They say an image is worth 1,000 words, but what of experiencing the moment, itself, when it’s captured?
Having lived outside the U.S. for nearly four years and traveled to several third world countries one can’t help but be moved, James Holtzapfel states. His most memorable experience to date is his trip to Ethiopia where he witnessed the invitingly warm culture first hand. While in Iraq working alongside Ethiopian comrades who introduced him to their history and native culture he became immersed to the point of learning Amharic, their principle language. This experience would prove useful in breaking down the barriers he encountered when he started taking natural photos of the natives in their communities, an element he strives to capture in his work.
It’s also proven handy in other sticky situations.
“We got stuck in mud, up to the doors in a car at a lakeside area trying to photograph thousands of flamingoes. Only after a group of kids and men showed up to help, were we able to get out of the mess. Lost a few hours, but got some great pictures.”
James’ interest in photography begin in high school, at a time when it was ‘film only’ and you either developed the film yourself or paid a hefty price. His first foray into the digital camera realm, a Canon SX PowerShot, provided a nice range and quality, but the ability of the auto-focus was limited. Today, he enjoys the accessibility and control technology provides photographers. “Being able to share some of the beautiful and amazing things that exist in our world, capturing a portrait that distils the essence of my subject, (the) satisfaction when others appreciate my work and share appreciation for the subjects,” are all elements he enjoys about photography.
With better equipment (James currently uses a DSLR Canon 7D, a few L series lenses, a 24-70mm f/2.8L and a 70-200mm f/2.8L IS) he’s able to use his photography to capture compelling moments and as a means to aid in a matter close to his heart, making more clean water available in developing countries.
The Internet is another powerful tool of which to make good use.
With it, there is no excuse for anyone not to research a destination and brush up on cultural customs, before experiencing more of what life has to offer. “’Travel is fatal to prejudice, bigotry, and narrow-mindedness, and many of our people need it sorely on these accounts. Broad, wholesome, charitable views of men and things cannot be acquired by vegetating in one little corner of the earth all one’s lifetime.’ This is one of my favorite quotes from Samuel Clemens, and I truly believe it,” James says.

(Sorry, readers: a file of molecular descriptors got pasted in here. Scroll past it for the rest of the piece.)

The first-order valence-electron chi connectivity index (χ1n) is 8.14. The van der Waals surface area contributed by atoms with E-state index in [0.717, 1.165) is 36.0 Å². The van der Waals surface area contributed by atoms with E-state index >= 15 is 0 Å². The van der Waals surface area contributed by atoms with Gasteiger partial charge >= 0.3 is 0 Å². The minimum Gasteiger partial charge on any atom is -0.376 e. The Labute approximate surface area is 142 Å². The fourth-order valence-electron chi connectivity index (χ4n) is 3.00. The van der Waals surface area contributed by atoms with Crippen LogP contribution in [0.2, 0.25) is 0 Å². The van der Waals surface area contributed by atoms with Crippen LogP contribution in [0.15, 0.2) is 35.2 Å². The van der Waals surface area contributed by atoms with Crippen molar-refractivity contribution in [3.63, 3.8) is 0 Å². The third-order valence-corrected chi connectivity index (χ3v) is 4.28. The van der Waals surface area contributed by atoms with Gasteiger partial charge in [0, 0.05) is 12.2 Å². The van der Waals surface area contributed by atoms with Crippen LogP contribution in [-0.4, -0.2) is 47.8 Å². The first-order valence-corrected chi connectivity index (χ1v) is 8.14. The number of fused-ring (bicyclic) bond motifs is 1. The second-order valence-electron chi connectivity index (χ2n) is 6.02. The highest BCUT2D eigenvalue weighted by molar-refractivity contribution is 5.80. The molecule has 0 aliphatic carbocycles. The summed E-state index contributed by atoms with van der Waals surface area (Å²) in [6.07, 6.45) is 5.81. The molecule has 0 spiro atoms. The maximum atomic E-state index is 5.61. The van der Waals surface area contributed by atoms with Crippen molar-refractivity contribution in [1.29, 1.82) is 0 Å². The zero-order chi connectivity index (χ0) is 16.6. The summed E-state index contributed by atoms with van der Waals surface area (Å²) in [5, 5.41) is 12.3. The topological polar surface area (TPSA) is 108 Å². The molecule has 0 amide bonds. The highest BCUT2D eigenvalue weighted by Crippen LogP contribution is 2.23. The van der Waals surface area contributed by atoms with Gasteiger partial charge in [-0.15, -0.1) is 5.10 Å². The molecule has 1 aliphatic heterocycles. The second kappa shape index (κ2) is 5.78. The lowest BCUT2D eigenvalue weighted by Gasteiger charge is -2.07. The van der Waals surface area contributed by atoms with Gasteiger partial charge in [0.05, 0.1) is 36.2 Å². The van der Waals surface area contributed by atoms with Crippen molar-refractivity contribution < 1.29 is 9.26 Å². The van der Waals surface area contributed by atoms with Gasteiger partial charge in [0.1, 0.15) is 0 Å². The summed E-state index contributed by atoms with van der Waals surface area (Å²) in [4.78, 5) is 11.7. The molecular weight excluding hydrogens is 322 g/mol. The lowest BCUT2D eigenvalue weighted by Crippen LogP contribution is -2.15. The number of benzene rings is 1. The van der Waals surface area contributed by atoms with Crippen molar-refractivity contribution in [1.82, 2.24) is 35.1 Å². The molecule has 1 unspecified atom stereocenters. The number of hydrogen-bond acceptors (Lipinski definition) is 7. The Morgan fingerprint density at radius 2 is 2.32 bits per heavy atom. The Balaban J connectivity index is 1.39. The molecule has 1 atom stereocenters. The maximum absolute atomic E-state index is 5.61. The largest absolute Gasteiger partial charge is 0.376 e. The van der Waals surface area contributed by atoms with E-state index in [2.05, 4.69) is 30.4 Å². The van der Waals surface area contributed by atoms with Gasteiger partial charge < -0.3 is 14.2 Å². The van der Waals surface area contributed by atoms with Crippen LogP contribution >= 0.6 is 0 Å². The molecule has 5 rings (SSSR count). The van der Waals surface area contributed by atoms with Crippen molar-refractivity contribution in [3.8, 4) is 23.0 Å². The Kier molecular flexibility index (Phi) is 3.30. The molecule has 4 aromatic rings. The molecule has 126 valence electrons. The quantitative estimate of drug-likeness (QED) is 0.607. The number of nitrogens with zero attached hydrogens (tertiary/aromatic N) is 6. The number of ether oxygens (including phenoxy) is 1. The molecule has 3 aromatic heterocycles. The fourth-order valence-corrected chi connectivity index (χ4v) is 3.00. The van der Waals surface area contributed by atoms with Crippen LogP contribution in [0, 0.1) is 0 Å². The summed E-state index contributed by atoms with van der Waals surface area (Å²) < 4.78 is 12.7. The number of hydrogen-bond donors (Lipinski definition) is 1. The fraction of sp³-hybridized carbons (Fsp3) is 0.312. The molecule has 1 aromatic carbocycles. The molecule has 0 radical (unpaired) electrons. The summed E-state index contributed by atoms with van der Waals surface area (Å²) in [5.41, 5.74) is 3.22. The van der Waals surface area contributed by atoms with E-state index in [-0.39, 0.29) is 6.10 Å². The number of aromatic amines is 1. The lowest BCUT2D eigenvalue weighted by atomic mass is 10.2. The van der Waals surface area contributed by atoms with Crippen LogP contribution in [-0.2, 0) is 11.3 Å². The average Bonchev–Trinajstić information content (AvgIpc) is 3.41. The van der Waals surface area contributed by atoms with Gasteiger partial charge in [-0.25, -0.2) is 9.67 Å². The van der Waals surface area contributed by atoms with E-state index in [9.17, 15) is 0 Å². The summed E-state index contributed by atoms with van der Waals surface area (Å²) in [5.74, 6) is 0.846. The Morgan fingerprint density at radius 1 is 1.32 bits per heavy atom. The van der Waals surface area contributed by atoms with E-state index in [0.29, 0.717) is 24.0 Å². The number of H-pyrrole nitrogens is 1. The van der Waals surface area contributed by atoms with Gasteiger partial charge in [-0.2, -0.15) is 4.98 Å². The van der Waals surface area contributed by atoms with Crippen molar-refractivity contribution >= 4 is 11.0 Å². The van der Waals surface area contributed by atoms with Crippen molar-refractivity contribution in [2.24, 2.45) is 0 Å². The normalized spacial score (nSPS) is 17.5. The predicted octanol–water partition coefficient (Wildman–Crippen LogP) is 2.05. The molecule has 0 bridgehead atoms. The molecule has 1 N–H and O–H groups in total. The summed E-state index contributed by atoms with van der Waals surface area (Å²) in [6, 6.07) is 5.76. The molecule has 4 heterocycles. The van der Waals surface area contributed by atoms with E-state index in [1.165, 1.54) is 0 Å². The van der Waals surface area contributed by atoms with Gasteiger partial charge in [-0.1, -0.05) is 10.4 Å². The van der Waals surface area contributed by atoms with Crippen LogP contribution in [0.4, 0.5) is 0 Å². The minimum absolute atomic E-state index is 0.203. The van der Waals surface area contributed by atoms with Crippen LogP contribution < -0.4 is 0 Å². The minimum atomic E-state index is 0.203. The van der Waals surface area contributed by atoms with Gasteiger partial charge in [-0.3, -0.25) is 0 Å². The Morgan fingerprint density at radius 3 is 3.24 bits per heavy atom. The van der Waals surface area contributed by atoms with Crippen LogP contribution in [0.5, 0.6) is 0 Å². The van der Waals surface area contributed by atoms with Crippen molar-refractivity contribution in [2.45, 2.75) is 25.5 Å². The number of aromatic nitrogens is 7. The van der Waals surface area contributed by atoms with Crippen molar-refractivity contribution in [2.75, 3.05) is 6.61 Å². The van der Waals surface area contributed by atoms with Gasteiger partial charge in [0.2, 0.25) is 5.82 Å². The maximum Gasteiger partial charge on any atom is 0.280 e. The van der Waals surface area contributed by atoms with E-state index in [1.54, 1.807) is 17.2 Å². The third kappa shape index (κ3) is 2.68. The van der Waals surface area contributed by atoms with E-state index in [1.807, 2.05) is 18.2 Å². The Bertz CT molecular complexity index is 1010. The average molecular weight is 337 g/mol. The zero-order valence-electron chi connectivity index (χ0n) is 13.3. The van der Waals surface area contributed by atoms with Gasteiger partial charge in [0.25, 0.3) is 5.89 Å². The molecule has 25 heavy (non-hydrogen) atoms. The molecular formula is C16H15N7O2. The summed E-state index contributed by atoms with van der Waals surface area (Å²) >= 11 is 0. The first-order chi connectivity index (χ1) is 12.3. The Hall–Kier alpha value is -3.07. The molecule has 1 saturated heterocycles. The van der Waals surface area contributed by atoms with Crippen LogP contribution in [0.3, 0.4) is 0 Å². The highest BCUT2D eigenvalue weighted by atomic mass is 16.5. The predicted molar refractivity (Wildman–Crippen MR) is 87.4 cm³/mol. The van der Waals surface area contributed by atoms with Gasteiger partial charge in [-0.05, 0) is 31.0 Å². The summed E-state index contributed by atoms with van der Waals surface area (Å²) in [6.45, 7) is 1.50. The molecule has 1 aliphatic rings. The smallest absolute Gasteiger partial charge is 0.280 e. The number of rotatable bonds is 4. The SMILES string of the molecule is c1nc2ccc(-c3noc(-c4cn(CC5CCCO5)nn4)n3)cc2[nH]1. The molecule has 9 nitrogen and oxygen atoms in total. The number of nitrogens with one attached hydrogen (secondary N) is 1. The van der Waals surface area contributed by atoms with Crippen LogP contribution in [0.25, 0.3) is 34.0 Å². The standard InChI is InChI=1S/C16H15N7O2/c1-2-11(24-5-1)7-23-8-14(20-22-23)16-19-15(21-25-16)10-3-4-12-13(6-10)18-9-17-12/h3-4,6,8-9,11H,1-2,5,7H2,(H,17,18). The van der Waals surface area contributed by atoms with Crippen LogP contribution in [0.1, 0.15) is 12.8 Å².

To the newly enthused world-traveling photographer, James advises you to pack only the essentials and anticipate possible weather extremes. Storage options are considered a luxury, when available, so weight and size are crucial. He also recommends only booking a hotel room for the first few nights since you can find lodging once on site at a much better rate than online. Always pay attention to your surroundings, trust your gut, and drink bottled water. A waterproof bag for gear, extra batteries and storage cards, notepads and pens, and a lens cleaning cloth should come in handy.
James prefers to shoot at daybreak or evening, the “Golden Hours” and recommends using an ND filter or fast shutter speeds for mid-day shots. He’s working to have his website up this fall to share his ever growing collection from his world travels.
Next Three Goals:
- Acquire a new Fuji XT2 camera and lenses (it’s about half the size and weight of the DSLR and makes a huge difference when packing)
- Plan more trips based on location, and that will provide photographic experiences geared towards his style and interests
- Find an overseas job that will allow him to travel to various off the grid locations, if possible with the Non-Governmental Organization (NGO) doing water projects
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